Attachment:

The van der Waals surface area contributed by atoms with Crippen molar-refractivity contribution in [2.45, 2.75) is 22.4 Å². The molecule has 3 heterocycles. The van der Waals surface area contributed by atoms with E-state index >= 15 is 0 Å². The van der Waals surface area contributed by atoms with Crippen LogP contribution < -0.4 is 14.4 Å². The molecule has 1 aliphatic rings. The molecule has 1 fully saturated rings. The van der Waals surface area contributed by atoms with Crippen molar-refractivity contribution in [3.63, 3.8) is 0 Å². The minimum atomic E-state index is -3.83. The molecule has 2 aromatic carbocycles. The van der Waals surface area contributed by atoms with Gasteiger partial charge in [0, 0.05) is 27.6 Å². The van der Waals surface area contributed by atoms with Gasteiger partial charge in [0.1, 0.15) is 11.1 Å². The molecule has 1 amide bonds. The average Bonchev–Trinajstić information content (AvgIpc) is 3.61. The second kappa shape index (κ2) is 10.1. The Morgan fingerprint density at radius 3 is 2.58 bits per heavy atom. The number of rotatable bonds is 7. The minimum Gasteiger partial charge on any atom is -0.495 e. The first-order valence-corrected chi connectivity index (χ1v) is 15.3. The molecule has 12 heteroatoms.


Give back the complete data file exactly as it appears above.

The van der Waals surface area contributed by atoms with Crippen molar-refractivity contribution in [2.45, 2.75) is 22.4 Å². The molecule has 3 heterocycles. The van der Waals surface area contributed by atoms with E-state index >= 15 is 0 Å². The van der Waals surface area contributed by atoms with Crippen LogP contribution < -0.4 is 14.4 Å². The molecule has 1 aliphatic rings. The molecule has 1 fully saturated rings. The van der Waals surface area contributed by atoms with Crippen molar-refractivity contribution in [3.63, 3.8) is 0 Å². The minimum atomic E-state index is -3.83. The molecule has 2 aromatic carbocycles. The van der Waals surface area contributed by atoms with Gasteiger partial charge in [0, 0.05) is 27.6 Å². The van der Waals surface area contributed by atoms with Gasteiger partial charge in [0.1, 0.15) is 11.1 Å². The molecule has 1 amide bonds. The average Bonchev–Trinajstić information content (AvgIpc) is 3.61. The second kappa shape index (κ2) is 10.1. The Morgan fingerprint density at radius 3 is 2.58 bits per heavy atom. The number of rotatable bonds is 7. The minimum Gasteiger partial charge on any atom is -0.495 e. The first-order valence-corrected chi connectivity index (χ1v) is 15.3. The molecule has 12 heteroatoms.